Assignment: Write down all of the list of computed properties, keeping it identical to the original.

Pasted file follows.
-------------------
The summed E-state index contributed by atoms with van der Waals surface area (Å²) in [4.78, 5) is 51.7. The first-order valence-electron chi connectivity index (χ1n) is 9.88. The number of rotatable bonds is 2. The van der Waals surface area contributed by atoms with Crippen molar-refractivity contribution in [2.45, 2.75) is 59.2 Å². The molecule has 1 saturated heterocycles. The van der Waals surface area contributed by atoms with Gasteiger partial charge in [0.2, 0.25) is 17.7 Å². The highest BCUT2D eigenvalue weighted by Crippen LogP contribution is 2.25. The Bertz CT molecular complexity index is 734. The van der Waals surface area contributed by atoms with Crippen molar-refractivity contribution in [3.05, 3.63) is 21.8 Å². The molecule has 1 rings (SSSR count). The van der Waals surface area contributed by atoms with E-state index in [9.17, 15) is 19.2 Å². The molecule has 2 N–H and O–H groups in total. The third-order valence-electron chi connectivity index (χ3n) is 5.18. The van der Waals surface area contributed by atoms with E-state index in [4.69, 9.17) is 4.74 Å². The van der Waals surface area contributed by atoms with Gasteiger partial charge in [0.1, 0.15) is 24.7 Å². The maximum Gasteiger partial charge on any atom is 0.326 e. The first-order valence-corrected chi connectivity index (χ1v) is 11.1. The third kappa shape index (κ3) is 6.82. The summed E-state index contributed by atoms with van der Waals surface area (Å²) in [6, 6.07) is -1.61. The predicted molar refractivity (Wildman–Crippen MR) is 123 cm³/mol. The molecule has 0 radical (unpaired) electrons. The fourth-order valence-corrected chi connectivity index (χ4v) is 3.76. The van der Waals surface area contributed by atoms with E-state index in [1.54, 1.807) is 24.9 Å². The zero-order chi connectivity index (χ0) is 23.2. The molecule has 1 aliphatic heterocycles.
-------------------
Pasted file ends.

The summed E-state index contributed by atoms with van der Waals surface area (Å²) in [4.78, 5) is 51.7. The first-order valence-electron chi connectivity index (χ1n) is 9.88. The number of rotatable bonds is 2. The van der Waals surface area contributed by atoms with Crippen molar-refractivity contribution in [2.45, 2.75) is 59.2 Å². The molecule has 1 saturated heterocycles. The van der Waals surface area contributed by atoms with Gasteiger partial charge in [0.2, 0.25) is 17.7 Å². The highest BCUT2D eigenvalue weighted by Crippen LogP contribution is 2.25. The Bertz CT molecular complexity index is 734. The van der Waals surface area contributed by atoms with Crippen molar-refractivity contribution in [3.05, 3.63) is 21.8 Å². The molecule has 1 rings (SSSR count). The van der Waals surface area contributed by atoms with E-state index in [9.17, 15) is 19.2 Å². The molecule has 2 N–H and O–H groups in total. The third-order valence-electron chi connectivity index (χ3n) is 5.18. The van der Waals surface area contributed by atoms with E-state index in [4.69, 9.17) is 4.74 Å². The van der Waals surface area contributed by atoms with Gasteiger partial charge in [0.1, 0.15) is 24.7 Å². The maximum Gasteiger partial charge on any atom is 0.326 e. The first-order valence-corrected chi connectivity index (χ1v) is 11.1. The third kappa shape index (κ3) is 6.82. The summed E-state index contributed by atoms with van der Waals surface area (Å²) in [6, 6.07) is -1.61. The predicted molar refractivity (Wildman–Crippen MR) is 123 cm³/mol. The molecule has 0 radical (unpaired) electrons. The fourth-order valence-corrected chi connectivity index (χ4v) is 3.76. The van der Waals surface area contributed by atoms with E-state index in [1.54, 1.807) is 24.9 Å². The zero-order chi connectivity index (χ0) is 23.2. The molecule has 1 aliphatic heterocycles.